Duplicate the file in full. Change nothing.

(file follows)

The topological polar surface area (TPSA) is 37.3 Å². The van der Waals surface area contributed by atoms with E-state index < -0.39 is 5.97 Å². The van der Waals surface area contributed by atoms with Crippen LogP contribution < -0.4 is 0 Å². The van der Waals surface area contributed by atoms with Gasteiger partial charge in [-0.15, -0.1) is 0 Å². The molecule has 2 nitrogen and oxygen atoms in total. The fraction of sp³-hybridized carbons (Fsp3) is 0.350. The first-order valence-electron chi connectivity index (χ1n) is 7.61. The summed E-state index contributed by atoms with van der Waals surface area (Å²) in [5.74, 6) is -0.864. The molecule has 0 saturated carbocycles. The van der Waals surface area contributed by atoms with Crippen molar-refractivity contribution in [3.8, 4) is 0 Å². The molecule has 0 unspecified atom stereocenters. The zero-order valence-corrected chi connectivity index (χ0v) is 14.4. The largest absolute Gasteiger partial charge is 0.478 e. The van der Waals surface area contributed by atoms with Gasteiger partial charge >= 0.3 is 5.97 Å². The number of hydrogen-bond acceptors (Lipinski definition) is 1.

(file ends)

The topological polar surface area (TPSA) is 37.3 Å². The van der Waals surface area contributed by atoms with E-state index < -0.39 is 5.97 Å². The van der Waals surface area contributed by atoms with Crippen LogP contribution < -0.4 is 0 Å². The van der Waals surface area contributed by atoms with Gasteiger partial charge in [-0.15, -0.1) is 0 Å². The molecule has 2 nitrogen and oxygen atoms in total. The fraction of sp³-hybridized carbons (Fsp3) is 0.350. The first-order valence-electron chi connectivity index (χ1n) is 7.61. The summed E-state index contributed by atoms with van der Waals surface area (Å²) in [5.74, 6) is -0.864. The molecule has 0 saturated carbocycles. The van der Waals surface area contributed by atoms with Crippen molar-refractivity contribution in [3.8, 4) is 0 Å². The molecule has 0 unspecified atom stereocenters. The zero-order valence-corrected chi connectivity index (χ0v) is 14.4. The largest absolute Gasteiger partial charge is 0.478 e. The van der Waals surface area contributed by atoms with Gasteiger partial charge >= 0.3 is 5.97 Å². The number of hydrogen-bond acceptors (Lipinski definition) is 1.